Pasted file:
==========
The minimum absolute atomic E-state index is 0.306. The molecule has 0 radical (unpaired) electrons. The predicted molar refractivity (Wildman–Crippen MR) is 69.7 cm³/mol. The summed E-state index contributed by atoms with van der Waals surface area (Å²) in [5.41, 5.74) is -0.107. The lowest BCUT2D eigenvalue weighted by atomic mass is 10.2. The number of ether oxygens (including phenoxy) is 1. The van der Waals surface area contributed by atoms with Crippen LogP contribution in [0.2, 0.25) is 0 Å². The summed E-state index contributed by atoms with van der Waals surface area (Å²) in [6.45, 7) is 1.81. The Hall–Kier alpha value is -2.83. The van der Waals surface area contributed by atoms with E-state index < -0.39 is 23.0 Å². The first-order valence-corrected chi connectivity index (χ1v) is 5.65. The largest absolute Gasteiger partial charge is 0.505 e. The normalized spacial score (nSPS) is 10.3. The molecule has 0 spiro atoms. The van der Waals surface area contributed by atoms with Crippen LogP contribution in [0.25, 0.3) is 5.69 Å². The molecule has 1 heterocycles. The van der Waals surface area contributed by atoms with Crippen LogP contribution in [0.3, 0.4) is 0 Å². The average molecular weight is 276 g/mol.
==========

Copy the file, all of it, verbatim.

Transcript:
The minimum absolute atomic E-state index is 0.306. The molecule has 0 radical (unpaired) electrons. The predicted molar refractivity (Wildman–Crippen MR) is 69.7 cm³/mol. The summed E-state index contributed by atoms with van der Waals surface area (Å²) in [5.41, 5.74) is -0.107. The lowest BCUT2D eigenvalue weighted by atomic mass is 10.2. The number of ether oxygens (including phenoxy) is 1. The van der Waals surface area contributed by atoms with Crippen LogP contribution in [0.2, 0.25) is 0 Å². The summed E-state index contributed by atoms with van der Waals surface area (Å²) in [6.45, 7) is 1.81. The Hall–Kier alpha value is -2.83. The van der Waals surface area contributed by atoms with E-state index < -0.39 is 23.0 Å². The first-order valence-corrected chi connectivity index (χ1v) is 5.65. The largest absolute Gasteiger partial charge is 0.505 e. The normalized spacial score (nSPS) is 10.3. The molecule has 0 spiro atoms. The van der Waals surface area contributed by atoms with Crippen LogP contribution in [0.25, 0.3) is 5.69 Å². The molecule has 1 heterocycles. The van der Waals surface area contributed by atoms with Crippen LogP contribution in [0.3, 0.4) is 0 Å². The average molecular weight is 276 g/mol.